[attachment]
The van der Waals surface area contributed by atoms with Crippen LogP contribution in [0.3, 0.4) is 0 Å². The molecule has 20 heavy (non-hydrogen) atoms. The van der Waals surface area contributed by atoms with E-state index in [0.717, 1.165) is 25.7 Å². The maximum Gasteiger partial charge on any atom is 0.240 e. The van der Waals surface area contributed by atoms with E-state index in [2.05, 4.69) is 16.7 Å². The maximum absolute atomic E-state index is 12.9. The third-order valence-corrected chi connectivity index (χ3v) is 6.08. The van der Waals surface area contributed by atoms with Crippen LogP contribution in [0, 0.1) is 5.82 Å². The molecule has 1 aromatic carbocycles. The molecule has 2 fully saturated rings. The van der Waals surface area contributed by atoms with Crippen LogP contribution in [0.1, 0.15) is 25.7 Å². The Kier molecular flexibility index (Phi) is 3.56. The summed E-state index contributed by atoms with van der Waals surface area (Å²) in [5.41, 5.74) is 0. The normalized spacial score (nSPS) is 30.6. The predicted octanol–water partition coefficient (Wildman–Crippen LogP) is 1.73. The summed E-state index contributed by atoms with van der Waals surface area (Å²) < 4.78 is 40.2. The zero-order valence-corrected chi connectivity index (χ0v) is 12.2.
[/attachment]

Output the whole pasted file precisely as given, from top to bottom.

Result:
The van der Waals surface area contributed by atoms with Crippen LogP contribution in [0.3, 0.4) is 0 Å². The molecule has 20 heavy (non-hydrogen) atoms. The van der Waals surface area contributed by atoms with E-state index in [0.717, 1.165) is 25.7 Å². The maximum Gasteiger partial charge on any atom is 0.240 e. The van der Waals surface area contributed by atoms with E-state index in [2.05, 4.69) is 16.7 Å². The maximum absolute atomic E-state index is 12.9. The third-order valence-corrected chi connectivity index (χ3v) is 6.08. The van der Waals surface area contributed by atoms with Crippen LogP contribution in [0, 0.1) is 5.82 Å². The molecule has 1 aromatic carbocycles. The molecule has 2 fully saturated rings. The van der Waals surface area contributed by atoms with Crippen LogP contribution in [0.1, 0.15) is 25.7 Å². The Kier molecular flexibility index (Phi) is 3.56. The summed E-state index contributed by atoms with van der Waals surface area (Å²) in [5.41, 5.74) is 0. The normalized spacial score (nSPS) is 30.6. The predicted octanol–water partition coefficient (Wildman–Crippen LogP) is 1.73. The summed E-state index contributed by atoms with van der Waals surface area (Å²) < 4.78 is 40.2. The zero-order valence-corrected chi connectivity index (χ0v) is 12.2.